IDEAS home Printed from https://ideas.repec.org/
MyIDEAS: Login to save this article or follow this journal

Did the Soviets collude? A statistical analysis of championship chess 1940-1978

  • Moul, Charles C.
  • Nye, John V.C.

We expand the set of outcomes considered by the tournament literature to include draws and use games from post-war chess tournaments to see whether strategic behavior can be important in such scenarios. In particular, we examine whether players from the former Soviet Union acted as a cartel in international all-play-all tournaments - intentionally drawing against one another in order to focus effort on non-Soviet opponents - to maximize the chance of some Soviet winning. Using data from international qualifying tournaments as well as USSR national tournaments, we consider several tests for collusion. Our results are inconsistent with Soviet competition but consistent with Soviet draw-collusion that yielded substantial benefits to the cartel. Simulations of the period's five premier international competitions (the FIDE Candidates tournaments) suggest that the observed Soviet sweep was a 60%-probability event under collusion but only a 25%-probability event had the Soviet players not colluded.

If you experience problems downloading a file, check if you have the proper application to view it first. In case of further problems read the IDEAS help page. Note that these files are not on the IDEAS site. Please be patient as the files may be large.

File URL: http://www.sciencedirect.com/science/article/B6V8F-4VK6N54-1/2/448e3dca8cac37adcb609ed862839edb
Download Restriction: Full text for ScienceDirect subscribers only

As the access to this document is restricted, you may want to look for a different version under "Related research" (further below) or search for a different version of it.

Article provided by Elsevier in its journal Journal of Economic Behavior & Organization.

Volume (Year): 70 (2009)
Issue (Month): 1-2 (May)
Pages: 10-21

as
in new window

Handle: RePEc:eee:jeborg:v:70:y:2009:i:1-2:p:10-21
Contact details of provider: Web page: http://www.elsevier.com/locate/jebo

References listed on IDEAS
Please report citation or reference errors to , or , if you are the registered author of the cited work, log in to your RePEc Author Service profile, click on "citations" and make appropriate adjustments.:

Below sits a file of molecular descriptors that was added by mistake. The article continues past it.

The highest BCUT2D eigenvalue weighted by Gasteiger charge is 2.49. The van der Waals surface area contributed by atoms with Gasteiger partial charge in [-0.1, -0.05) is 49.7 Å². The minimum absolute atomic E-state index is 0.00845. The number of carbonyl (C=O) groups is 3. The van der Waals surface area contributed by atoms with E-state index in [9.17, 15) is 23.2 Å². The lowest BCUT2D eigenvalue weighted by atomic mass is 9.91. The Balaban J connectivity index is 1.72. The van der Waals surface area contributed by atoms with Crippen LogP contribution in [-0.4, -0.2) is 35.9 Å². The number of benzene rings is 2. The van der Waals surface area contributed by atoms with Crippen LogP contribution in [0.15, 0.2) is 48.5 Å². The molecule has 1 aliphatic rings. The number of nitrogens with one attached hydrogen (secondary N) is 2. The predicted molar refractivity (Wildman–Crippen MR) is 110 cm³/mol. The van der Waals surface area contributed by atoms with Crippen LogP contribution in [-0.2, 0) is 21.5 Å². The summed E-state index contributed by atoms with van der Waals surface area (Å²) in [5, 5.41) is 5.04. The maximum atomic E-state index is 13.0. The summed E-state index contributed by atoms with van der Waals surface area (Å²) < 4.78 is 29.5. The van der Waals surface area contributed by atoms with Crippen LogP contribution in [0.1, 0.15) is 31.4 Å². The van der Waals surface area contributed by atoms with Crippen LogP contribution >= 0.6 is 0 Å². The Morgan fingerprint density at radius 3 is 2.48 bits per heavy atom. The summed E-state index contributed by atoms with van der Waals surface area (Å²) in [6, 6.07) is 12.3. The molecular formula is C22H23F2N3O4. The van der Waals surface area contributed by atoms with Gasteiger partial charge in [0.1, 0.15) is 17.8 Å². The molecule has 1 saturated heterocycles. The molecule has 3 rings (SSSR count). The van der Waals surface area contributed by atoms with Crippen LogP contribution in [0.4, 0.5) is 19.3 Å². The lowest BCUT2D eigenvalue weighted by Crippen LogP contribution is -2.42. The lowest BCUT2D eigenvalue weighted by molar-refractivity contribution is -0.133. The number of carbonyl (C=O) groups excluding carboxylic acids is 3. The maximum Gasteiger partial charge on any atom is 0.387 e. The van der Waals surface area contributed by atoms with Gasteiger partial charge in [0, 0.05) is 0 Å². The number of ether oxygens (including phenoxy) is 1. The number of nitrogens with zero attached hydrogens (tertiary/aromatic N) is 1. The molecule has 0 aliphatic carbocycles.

as in new window
  1. Christopher Avery & Mark Glickman & Caroline Hoxby & Andrew Metrick, 2004. "A Revealed Preference Ranking of U.S. Colleges and Universities," NBER Working Papers 10803, National Bureau of Economic Research, Inc.
  2. Ronald G. Ehrenberg & Michael L. Bognanno, 1988. "Do Tournaments Have Incentive Effects?," NBER Working Papers 2638, National Bureau of Economic Research, Inc.
  3. Luis Garicano & Ignacio Palacios-Huerta & Canice Prendergast, 2005. "Favoritism Under Social Pressure," The Review of Economics and Statistics, MIT Press, vol. 87(2), pages 208-216, May.
  4. Eric Zitzewitz, 2006. "Nationalism in Winter Sports Judging and Its Lessons for Organizational Decision Making," Journal of Economics & Management Strategy, Wiley Blackwell, vol. 15(1), pages 67-99, 03.
  5. Stefan Szymanski, 2003. "The Economic Design of Sporting Contests," Journal of Economic Literature, American Economic Association, vol. 41(4), pages 1137-1187, December.
Full references (including those not matched with items on IDEAS)

This item is not listed on Wikipedia, on a reading list or among the top items on IDEAS.

When requesting a correction, please mention this item's handle: RePEc:eee:jeborg:v:70:y:2009:i:1-2:p:10-21. See general information about how to correct material in RePEc.

For technical questions regarding this item, or to correct its authors, title, abstract, bibliographic or download information, contact: (Zhang, Lei)

If you have authored this item and are not yet registered with RePEc, we encourage you to do it here. This allows to link your profile to this item. It also allows you to accept potential citations to this item that we are uncertain about.

If references are entirely missing, you can add them using this form.

If the full references list an item that is present in RePEc, but the system did not link to it, you can help with this form.

If you know of missing items citing this one, you can help us creating those links by adding the relevant references in the same way as above, for each refering item. If you are a registered author of this item, you may also want to check the "citations" tab in your profile, as there may be some citations waiting for confirmation.

Please note that corrections may take a couple of weeks to filter through the various RePEc services.

This information is provided to you by IDEAS at the Research Division of the Federal Reserve Bank of St. Louis using RePEc data.